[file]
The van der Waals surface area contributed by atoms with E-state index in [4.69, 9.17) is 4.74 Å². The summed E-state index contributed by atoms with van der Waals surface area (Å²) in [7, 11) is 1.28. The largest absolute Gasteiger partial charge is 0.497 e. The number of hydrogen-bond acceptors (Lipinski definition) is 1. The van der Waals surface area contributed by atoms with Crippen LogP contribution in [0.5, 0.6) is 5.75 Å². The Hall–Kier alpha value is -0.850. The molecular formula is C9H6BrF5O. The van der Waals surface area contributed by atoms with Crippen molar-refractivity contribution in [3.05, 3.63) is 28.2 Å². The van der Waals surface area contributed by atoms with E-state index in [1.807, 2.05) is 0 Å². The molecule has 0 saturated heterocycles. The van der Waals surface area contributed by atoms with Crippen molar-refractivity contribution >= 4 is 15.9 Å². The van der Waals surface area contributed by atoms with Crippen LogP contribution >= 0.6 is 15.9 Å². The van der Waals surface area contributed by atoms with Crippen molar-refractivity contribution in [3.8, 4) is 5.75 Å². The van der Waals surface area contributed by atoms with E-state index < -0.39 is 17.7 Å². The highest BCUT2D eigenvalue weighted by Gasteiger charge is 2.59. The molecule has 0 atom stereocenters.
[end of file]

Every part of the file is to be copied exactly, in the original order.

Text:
The van der Waals surface area contributed by atoms with E-state index in [4.69, 9.17) is 4.74 Å². The summed E-state index contributed by atoms with van der Waals surface area (Å²) in [7, 11) is 1.28. The largest absolute Gasteiger partial charge is 0.497 e. The number of hydrogen-bond acceptors (Lipinski definition) is 1. The van der Waals surface area contributed by atoms with Crippen LogP contribution in [0.5, 0.6) is 5.75 Å². The Hall–Kier alpha value is -0.850. The molecular formula is C9H6BrF5O. The van der Waals surface area contributed by atoms with Crippen molar-refractivity contribution in [3.05, 3.63) is 28.2 Å². The van der Waals surface area contributed by atoms with E-state index in [1.807, 2.05) is 0 Å². The molecule has 0 saturated heterocycles. The van der Waals surface area contributed by atoms with Crippen molar-refractivity contribution >= 4 is 15.9 Å². The van der Waals surface area contributed by atoms with Crippen LogP contribution >= 0.6 is 15.9 Å². The van der Waals surface area contributed by atoms with Crippen molar-refractivity contribution in [3.8, 4) is 5.75 Å². The van der Waals surface area contributed by atoms with E-state index < -0.39 is 17.7 Å². The highest BCUT2D eigenvalue weighted by Gasteiger charge is 2.59. The molecule has 0 atom stereocenters.